Plasma advanced glycation end products are decreased in obese children compared with lean controls

Katarĺna Sebeková, Veronika Somoza, Monika Jarcusková, August Heidland, Ludmila Podracká
International Journal of Pediatric Obesity: IJPO 2009, 4 (2): 112-8

OBJECTIVE: In obesity, the combined effects of enhanced food consumption, enhanced oxidative stress and microinflammation could augment the advanced glycation end products (AGEs) accumulation in plasma. We compared the plasma concentrations of AGEs and the soluble receptor for AGEs (sRAGE) in relation to markers of oxidative stress, microinflammation and renal function in obese and lean children/adolescents.

METHODS: In 18 apparently healthy obese children/adolescents (7 females/11 males; age: 5-18 years; body mass index, BMI: 27.3+/-3.3 kg/m2) and 18 healthy lean controls (10 females/8 males; age: 4-17 years, BMI: 22.4+/-2.1 kg/m2) the plasma concentration of N(epsilon)-carboxymethyllysine (CML), fructoselysine (FL), AGE-associated fluorescence, sRAGE, high sensitive-C-reactive protein (hsCRP), interleukin-6 (IL-6) and urinary 8-hydroxy-2-deoxyguanosine (U-8-OHdG) excretion, plasma advanced oxidation protein products (AOPPs), renal function, and the HOMA index of insulin resistance were determined.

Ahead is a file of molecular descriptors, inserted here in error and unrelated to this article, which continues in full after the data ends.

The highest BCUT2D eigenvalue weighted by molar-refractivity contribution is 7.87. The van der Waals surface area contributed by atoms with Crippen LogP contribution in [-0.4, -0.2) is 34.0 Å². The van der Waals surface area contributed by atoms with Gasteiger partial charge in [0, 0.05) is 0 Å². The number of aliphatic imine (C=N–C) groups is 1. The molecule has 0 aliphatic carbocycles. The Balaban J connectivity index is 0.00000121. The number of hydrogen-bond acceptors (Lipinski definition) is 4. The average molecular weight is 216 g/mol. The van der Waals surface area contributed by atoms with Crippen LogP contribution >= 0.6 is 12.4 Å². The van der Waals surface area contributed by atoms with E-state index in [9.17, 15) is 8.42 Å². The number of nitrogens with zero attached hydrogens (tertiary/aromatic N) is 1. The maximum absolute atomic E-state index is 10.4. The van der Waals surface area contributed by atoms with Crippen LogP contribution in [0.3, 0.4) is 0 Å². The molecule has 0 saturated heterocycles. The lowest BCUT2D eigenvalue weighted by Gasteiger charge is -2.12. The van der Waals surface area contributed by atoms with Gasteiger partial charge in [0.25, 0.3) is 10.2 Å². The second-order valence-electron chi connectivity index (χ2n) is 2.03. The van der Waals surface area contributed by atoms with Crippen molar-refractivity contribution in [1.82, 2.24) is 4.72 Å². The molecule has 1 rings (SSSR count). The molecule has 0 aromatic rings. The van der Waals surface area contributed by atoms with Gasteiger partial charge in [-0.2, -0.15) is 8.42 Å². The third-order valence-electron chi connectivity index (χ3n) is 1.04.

RESULTS: Obese children/adolescents had significantly lower concentrations of plasma FL (6.8+/-0.3 mmol/mol lysine vs. 7.7+/-0.3, p<0.02), CML (0.14+/-0.03 mmol/mol lysine vs. 0.22+/-0.04, p<0.001), and fluorescent AGEs (223+/-37 arbitrary units (AU) vs. 318+/-64, p<0.01) than their lean counterparts. Plasma sRAGE concentration did not differ (2.3+/-0.6 ng/ml vs. 2.6+/-0.6). Obese children/adolescents were more insulin-resistant (HOMA index: p<0.01), exhibited higher levels of markers of inflammation (hs-CRP: p<0.03; IL-6: p<0.02), of oxidative stress (AOPPs: p<0.05; 8-OHdG: p<0.04) and had a higher creatinine clearance (p<0.01) and proteinuria (p<0.01).

CONCLUSIONS: We present the first evidence that childhood/adolescent obesity is characterized by lower plasma AGE levels, despite lower insulin sensitivity, enhanced oxidative stress and microinflammation. An enhanced removal of AGE peptides via hyperfiltration may partially contribute to the lower plasma AGE levels.

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